Anatomy of a Super Cell

A supercell thunderstorm is a powerful type of thunderstorm formed from a particular combination of winds, moisture, and temperatures, and often produces destructive weather effects such as tornadoes and hail. The one characteristic that makes a supercell unique is the rotation of the air mass inside the storm. When a part of the rotating column of air extends from the bottom of the storm toward the ground, it becomes a tornado. Even if a supercell does not produce a tornado (not all of them do), it is still an awesome display of nature’s power, and an impressive sight to behold.

Although there is much about the formation of supercells that scientists still do not fully understand, there seem to be a number of key ingredients common to all supercell storms. The first is wind shear, which is a condition caused by winds at different levels in the atmosphere blowing at different speeds, in different directions, or both. At the boundary between these two moving masses of air, the offset motion causes rotation, and forms a horizontal, spinning column of air; the greater the difference in speed or direction of the air masses, the faster the rotation of the horizontal column. If the air near the ground is warm, it begins to rise, pushing the column upward into a vertical position. This is called a mesocyclone, and is the signature of a supercell.

Since warm air usually contains moisture due to evaporation from the Earth’s surface, as the warm air rises the moisture is carried upward where it condenses in cooler air higher in the atmosphere and forms clouds. The supercell then develops its characteristic towering shape, and when the clouds reach a high enough altitude, usually around 50,000 feet, strong high-level winds spread the cloud tops out, so that the biggest storms take on the appearance of an anvil. Most of the rain and hail associated with a supercell falls on the side of the storm where the anvil forms, because the condensed moisture is no longer being held aloft by the rising, rotating column of air in the heart of the storm.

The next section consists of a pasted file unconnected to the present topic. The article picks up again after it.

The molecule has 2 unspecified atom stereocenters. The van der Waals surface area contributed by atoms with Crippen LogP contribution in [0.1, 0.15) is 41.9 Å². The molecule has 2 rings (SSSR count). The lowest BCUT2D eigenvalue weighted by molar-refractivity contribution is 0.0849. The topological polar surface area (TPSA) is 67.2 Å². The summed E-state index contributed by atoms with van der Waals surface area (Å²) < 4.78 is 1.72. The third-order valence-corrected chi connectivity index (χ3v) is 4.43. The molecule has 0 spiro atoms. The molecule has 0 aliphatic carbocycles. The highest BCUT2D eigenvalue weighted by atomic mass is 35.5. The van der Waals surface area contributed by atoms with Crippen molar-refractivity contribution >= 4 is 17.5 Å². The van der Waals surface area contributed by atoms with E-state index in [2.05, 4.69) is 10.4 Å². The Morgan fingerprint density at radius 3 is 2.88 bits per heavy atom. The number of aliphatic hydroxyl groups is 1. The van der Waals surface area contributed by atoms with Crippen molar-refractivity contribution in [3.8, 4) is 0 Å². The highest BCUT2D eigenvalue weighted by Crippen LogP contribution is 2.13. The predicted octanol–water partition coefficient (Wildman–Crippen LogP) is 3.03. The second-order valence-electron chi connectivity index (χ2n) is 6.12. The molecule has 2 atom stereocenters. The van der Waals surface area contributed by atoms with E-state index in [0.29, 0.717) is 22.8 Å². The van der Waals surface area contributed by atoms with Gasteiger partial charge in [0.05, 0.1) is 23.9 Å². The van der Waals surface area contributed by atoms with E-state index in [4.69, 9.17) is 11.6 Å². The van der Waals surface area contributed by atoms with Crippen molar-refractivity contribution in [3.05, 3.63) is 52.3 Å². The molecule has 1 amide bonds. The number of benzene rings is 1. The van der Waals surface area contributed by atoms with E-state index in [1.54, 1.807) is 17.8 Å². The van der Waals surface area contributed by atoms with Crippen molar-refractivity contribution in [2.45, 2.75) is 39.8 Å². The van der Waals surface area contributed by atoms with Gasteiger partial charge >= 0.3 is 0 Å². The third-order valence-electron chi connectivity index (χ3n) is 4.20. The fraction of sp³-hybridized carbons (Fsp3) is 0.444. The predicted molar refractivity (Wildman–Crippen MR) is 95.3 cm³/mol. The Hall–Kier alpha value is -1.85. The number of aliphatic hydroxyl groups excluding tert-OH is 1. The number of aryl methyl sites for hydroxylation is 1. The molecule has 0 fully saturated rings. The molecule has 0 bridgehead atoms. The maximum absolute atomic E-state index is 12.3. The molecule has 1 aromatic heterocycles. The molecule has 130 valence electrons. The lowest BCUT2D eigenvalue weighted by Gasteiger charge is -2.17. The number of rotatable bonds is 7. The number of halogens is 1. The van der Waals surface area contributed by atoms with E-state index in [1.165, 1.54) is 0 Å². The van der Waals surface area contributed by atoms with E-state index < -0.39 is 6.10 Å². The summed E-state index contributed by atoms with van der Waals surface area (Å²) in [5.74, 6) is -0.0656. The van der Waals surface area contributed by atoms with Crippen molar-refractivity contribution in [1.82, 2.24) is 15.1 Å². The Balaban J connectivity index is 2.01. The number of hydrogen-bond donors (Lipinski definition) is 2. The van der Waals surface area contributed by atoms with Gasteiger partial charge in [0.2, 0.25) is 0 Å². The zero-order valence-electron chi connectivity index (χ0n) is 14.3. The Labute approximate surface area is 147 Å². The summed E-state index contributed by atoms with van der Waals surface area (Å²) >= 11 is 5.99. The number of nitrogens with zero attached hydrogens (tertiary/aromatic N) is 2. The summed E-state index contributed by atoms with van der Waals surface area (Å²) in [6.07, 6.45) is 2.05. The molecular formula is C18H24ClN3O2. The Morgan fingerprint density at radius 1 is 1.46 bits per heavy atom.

The majority of supercell storms do not produce tornadoes; field studies suggest that perhaps as few as 20 percent actually do, and the process is not completely understood. Different theories have been suggested to explain why some supercells spawn tornadoes and others do not. One theory is known as the Dynamic Pipe Effect, and seems to occur when the rotation that forms a supercell begins at higher altitudes. A partial vacuum is created inside the “pipe” of rotating air, drawing air into its center from near the ground. As more air enters the pipe it begins to rotate as well, gradually building downward until it emerges from the bottom of the supercell as a tornado. But this is just one of many possible causes that scientists are still studying.

Supercells can form anywhere two different air masses collide in just the right way, but they are most common in the central U.S., in the region known as “Tornado Alley.” Here, especially during the warm summer months, cool, dry air moving from the northwest collides over a wide expanse of flat land with warm, moist air moving from the Gulf of Mexico in the south. Because the conditions are so ideal for the formation of supercells and tornadoes, weather researchers flock to the area each year to study these impressive storms. That, along with the romanticized notion of storm chasing popularized by movies such as “Twister” and various television programs, has started a dubious tourist industry, with vacationers spending weeks hoping to catch sight of a tornado. The tourist dollars are undoubtedly appreciated by the local businesses, and storm chasing may be exciting, but as the old saying goes, “it’s always fun until someone gets hurt.” Supercell storms, whether they produce tornadoes or not, are powerful and sometimes deadly, and are not something to be taken lightly.

National Severe Storms Laboratory information about supercells and tornadoes: